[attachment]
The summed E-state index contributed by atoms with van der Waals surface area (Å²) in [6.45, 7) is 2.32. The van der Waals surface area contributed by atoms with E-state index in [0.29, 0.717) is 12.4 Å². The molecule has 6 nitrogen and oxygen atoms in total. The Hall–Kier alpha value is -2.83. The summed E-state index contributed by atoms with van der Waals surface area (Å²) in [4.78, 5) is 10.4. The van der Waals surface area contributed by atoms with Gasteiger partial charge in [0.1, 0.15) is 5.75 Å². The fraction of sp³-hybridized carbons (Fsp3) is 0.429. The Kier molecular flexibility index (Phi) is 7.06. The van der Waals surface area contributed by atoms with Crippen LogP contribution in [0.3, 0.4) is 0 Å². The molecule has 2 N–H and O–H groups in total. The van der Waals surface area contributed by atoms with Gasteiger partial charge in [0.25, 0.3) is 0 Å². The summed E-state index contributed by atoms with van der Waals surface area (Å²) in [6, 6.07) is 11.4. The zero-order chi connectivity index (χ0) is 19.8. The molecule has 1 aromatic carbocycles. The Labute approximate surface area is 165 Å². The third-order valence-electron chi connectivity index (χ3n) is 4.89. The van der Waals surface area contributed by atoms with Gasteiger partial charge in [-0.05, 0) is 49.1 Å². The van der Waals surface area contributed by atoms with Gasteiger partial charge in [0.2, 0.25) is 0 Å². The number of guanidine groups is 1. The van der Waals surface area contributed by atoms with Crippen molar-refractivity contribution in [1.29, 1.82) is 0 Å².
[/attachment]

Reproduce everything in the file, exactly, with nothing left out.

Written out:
The summed E-state index contributed by atoms with van der Waals surface area (Å²) in [6.45, 7) is 2.32. The van der Waals surface area contributed by atoms with E-state index in [0.29, 0.717) is 12.4 Å². The molecule has 6 nitrogen and oxygen atoms in total. The Hall–Kier alpha value is -2.83. The summed E-state index contributed by atoms with van der Waals surface area (Å²) in [4.78, 5) is 10.4. The van der Waals surface area contributed by atoms with Gasteiger partial charge in [0.1, 0.15) is 5.75 Å². The fraction of sp³-hybridized carbons (Fsp3) is 0.429. The Kier molecular flexibility index (Phi) is 7.06. The van der Waals surface area contributed by atoms with Crippen LogP contribution in [0.3, 0.4) is 0 Å². The molecule has 2 N–H and O–H groups in total. The van der Waals surface area contributed by atoms with Gasteiger partial charge in [0.25, 0.3) is 0 Å². The summed E-state index contributed by atoms with van der Waals surface area (Å²) in [6, 6.07) is 11.4. The zero-order chi connectivity index (χ0) is 19.8. The molecule has 1 aromatic carbocycles. The Labute approximate surface area is 165 Å². The third-order valence-electron chi connectivity index (χ3n) is 4.89. The van der Waals surface area contributed by atoms with Gasteiger partial charge in [-0.05, 0) is 49.1 Å². The van der Waals surface area contributed by atoms with Gasteiger partial charge in [0.2, 0.25) is 0 Å². The number of guanidine groups is 1. The van der Waals surface area contributed by atoms with Crippen molar-refractivity contribution in [1.29, 1.82) is 0 Å².